PeerBlock v VPN

Staying safe while torrenting can seem like a daunting prospect. After all, there’s a huge amount of conflicting information out there, with some people recommending firewall apps like PeerBlock and others claiming a VPN is vital for anonymous torrenting. Below, we’ll explain what these two technologies are, and the differences between them, and let you know which is better for torrenting: PeerBlock or VPN.

What is PeerBlock, and how does it work?

PeerBlock is a firewall application that uses blacklists (essentially a list of banned IP addresses) to prevent certain IP addresses from connecting to your computer. One of the potential uses of PeerBlock is by torrenters to avoid detection from torrent monitoring agencies. This is done by denying access to your computer from agency IP addresses, thus preventing them from knowing you are part of a torrent swarm.

Generally, the idea of IP blacklists is flawed. Specifically, the idea that dedicated torrent monitoring companies are unable to easily subvert something as fragile as an IP blacklist seems like wishful thinking.

What is a VPN, and how does it work?

VPNs, or Virtual Private Networks, send your internet traffic through an encrypted server somewhere else in the world. This not only prevents your activities from being monitored by your service provider, it also gives you an IP address from whichever country your chosen server is in.

In other words, anyone who tries to trace you via your IP address will eventually find out that it belongs to a VPN provider. As long as you choose a no-logs service, that’s where the trail will run cold since there’ll be no record of which users were connected at a specific time or what they did while connected.

What’s the difference between a blacklist and a whitelist?

While the concepts of blacklisting and whitelisting, as they pertain to computer security, may seem similar, they are very different. Whitelisting allows only the IP addresses you have explicitly listed to connect to your computer. Blacklisting allows every IP address except the ones you have explicitly listed to connect. Both concepts have their place, but blacklisting is much less reliable.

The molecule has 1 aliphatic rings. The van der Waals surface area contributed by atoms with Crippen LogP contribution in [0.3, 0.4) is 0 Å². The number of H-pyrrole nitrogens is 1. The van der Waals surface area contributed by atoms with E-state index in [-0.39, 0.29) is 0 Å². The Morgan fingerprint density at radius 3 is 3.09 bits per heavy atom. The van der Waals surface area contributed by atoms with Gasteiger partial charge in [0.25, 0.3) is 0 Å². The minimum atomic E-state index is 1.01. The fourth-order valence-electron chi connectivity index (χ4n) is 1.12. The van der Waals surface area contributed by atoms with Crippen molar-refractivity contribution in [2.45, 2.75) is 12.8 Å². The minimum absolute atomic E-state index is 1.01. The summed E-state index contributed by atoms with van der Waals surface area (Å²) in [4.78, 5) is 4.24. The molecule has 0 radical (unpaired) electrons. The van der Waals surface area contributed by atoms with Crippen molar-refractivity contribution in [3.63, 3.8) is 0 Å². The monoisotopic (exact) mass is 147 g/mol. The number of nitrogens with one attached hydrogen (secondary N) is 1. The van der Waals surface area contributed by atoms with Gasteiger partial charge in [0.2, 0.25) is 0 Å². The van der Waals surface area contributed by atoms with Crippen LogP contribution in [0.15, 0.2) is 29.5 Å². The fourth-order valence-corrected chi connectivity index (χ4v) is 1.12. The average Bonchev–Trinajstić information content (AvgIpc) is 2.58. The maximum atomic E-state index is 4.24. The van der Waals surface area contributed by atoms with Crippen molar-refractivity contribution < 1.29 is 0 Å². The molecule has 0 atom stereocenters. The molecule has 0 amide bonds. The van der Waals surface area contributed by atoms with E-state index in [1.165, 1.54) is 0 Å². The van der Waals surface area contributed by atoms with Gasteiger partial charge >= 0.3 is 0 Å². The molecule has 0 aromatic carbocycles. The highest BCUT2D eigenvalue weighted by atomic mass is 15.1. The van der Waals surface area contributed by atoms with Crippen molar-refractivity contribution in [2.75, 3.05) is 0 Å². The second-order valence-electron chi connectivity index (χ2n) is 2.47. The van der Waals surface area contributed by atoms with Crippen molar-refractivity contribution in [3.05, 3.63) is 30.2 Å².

The reason the concept of IP blacklists is flawed is because of the dynamic nature of IP addresses. Every device on the internet has an IP address, but it can’t reliably identify a single person or computer because IP addresses are constantly reassigned by their owners. Therefore, the notion that a single IP identifies a company that you want to block doesn’t really follow.

Further, in the case of torrent monitoring, the companies involved in this have a vested interest in avoiding your blacklist, so they employ a wide range of tools to avoid detection.

IP lists: reliability issues

The specific implementation of PeerBlock’s blacklist is the use of lists from  There are a number of IP lists broken down into categories like agencies and countries.

As a quick test to the integrity of some of the lists, I audited the Russia and Nigeria IP lists. I found five IPs in the Nigeria file that were identified as belonging to other countries by the GeoLite database from MaxMind, and over 100 in the Russian file that were reported as belonging to other countries.